The most damning conclusions lay in the survey’s examination of how people view the two major parties in terms of broad attributes. For Democrats, young voters chose “tolerant,” “diverse” and “open-minded,” while for Republicans they often chose “rich” and “religious.”Per the exit polls:
In focus groups in January, the report said, young voters were asked to list leaders of the Democratic Party. “They named prominent former or currently elected officials: Pelosi, the Clintons, Obama, Kennedy, Gore. When those same respondents were asked to name Republican leaders, they focused heavily on media personalities and commentators: Bill O’Reilly, Rush Limbaugh, Glenn Beck.”
So it’s not terribly surprising that when they were asked what words came to mind when they heard "Republican Party," the results "were brutal — closed-minded, racist, rigid, old-fashioned."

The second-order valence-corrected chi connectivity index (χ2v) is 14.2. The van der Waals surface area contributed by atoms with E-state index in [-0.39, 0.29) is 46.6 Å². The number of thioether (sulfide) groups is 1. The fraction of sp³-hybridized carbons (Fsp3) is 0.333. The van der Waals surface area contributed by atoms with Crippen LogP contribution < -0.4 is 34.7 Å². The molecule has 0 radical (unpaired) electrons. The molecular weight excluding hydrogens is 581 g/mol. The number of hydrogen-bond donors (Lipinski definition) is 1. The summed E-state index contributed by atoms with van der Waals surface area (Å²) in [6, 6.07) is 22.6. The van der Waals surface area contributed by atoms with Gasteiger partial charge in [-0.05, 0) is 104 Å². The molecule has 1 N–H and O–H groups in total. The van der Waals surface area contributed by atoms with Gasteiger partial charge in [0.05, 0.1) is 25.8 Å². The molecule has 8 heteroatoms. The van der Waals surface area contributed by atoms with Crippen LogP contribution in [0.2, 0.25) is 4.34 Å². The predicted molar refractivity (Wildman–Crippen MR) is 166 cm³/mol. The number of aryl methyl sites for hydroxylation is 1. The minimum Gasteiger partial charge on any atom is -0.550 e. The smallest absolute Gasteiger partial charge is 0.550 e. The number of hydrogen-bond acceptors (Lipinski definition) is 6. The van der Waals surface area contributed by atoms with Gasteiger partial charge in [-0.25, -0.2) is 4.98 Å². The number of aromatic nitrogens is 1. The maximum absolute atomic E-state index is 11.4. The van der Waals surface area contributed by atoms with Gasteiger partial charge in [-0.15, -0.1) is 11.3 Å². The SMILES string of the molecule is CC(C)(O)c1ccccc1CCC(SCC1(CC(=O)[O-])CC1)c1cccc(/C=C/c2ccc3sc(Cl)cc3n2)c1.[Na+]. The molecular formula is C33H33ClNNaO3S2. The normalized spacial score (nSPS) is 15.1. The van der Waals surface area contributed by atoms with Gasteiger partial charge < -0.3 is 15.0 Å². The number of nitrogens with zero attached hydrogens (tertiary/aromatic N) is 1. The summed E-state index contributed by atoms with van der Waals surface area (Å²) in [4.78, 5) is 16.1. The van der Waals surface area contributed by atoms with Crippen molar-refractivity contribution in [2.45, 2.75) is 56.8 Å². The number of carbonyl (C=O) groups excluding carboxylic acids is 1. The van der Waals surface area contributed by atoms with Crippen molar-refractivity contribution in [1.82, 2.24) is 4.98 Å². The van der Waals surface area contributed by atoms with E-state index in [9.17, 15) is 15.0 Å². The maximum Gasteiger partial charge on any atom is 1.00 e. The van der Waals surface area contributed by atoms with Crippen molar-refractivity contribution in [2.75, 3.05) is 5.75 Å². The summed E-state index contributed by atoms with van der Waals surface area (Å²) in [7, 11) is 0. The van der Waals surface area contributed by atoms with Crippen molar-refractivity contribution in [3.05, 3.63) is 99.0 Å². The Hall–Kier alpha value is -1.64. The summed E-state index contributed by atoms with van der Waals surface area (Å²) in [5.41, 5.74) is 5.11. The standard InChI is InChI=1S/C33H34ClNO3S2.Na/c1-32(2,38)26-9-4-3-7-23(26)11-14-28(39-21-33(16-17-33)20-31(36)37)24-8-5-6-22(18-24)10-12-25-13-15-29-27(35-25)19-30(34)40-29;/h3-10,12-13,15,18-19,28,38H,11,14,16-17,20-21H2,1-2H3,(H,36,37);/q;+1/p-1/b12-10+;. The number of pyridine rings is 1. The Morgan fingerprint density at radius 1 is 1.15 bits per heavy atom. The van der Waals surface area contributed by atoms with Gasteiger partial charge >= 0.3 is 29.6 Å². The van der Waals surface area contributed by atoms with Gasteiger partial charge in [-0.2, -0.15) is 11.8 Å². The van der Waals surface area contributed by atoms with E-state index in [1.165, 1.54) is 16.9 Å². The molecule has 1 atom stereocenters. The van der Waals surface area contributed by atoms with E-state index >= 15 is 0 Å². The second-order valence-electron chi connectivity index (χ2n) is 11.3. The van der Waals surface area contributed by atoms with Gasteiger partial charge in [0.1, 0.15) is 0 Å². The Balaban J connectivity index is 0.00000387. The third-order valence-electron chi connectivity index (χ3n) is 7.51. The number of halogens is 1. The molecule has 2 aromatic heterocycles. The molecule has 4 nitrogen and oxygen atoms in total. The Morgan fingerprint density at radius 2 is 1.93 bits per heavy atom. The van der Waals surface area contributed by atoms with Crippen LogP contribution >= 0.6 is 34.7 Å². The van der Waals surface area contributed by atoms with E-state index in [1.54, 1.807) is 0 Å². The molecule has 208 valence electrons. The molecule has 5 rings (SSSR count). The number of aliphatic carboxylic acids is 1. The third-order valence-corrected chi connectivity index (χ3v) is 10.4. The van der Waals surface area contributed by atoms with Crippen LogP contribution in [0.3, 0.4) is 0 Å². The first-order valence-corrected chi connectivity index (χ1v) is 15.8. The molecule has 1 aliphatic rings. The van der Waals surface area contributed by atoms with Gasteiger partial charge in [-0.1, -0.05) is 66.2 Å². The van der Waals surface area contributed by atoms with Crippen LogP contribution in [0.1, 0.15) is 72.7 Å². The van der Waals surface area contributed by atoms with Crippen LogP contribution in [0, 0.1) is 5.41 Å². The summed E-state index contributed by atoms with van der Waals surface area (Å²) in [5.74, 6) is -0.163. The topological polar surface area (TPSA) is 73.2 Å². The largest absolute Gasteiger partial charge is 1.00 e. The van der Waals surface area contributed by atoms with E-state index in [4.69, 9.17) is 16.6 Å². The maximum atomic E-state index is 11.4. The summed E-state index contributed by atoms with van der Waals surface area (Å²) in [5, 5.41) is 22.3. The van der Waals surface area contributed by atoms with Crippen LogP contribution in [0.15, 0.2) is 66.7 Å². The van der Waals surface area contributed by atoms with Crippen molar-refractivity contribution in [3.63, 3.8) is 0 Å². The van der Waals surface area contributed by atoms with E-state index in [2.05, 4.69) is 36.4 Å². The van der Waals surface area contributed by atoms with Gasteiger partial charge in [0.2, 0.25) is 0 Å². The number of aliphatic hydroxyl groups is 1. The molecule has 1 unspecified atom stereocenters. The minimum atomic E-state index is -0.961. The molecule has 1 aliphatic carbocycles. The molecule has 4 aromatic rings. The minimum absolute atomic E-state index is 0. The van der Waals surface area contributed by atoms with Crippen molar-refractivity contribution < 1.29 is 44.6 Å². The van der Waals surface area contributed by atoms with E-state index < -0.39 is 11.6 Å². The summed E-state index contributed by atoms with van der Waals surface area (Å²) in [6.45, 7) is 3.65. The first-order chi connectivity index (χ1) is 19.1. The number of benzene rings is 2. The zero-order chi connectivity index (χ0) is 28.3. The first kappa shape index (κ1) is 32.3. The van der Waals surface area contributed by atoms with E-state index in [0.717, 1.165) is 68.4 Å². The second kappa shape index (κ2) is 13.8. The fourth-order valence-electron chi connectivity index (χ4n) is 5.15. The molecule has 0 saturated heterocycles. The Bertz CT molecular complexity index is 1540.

18-24: Obama 60, Romney 36
25-29: Obama 60, Romney 38
30-39: Obama 55, Romney 42
40-49: Obama 48, Romney 50
50-64: Obama 47, Romney 52
65+: Obama 44, Romney 56
So when these youngsters talk about "racist" and "rigid" and "closed-minded" Republicans, they do so not just as an observation, but from personal experience. And with the GOP so closely branded with the buffoonery of Rush Limbaugh, Glenn Beck, and Bill O'Reilly, there is little chance the party can reverse that perception; Republicans aren't about to start distancing themselves from their right-wing media overlords.
Limbaugh and O'Reilly like to brag about their power, and it's true. They've been clearly instrumental in costing Republicans the millennial vote for a generation, if not forever.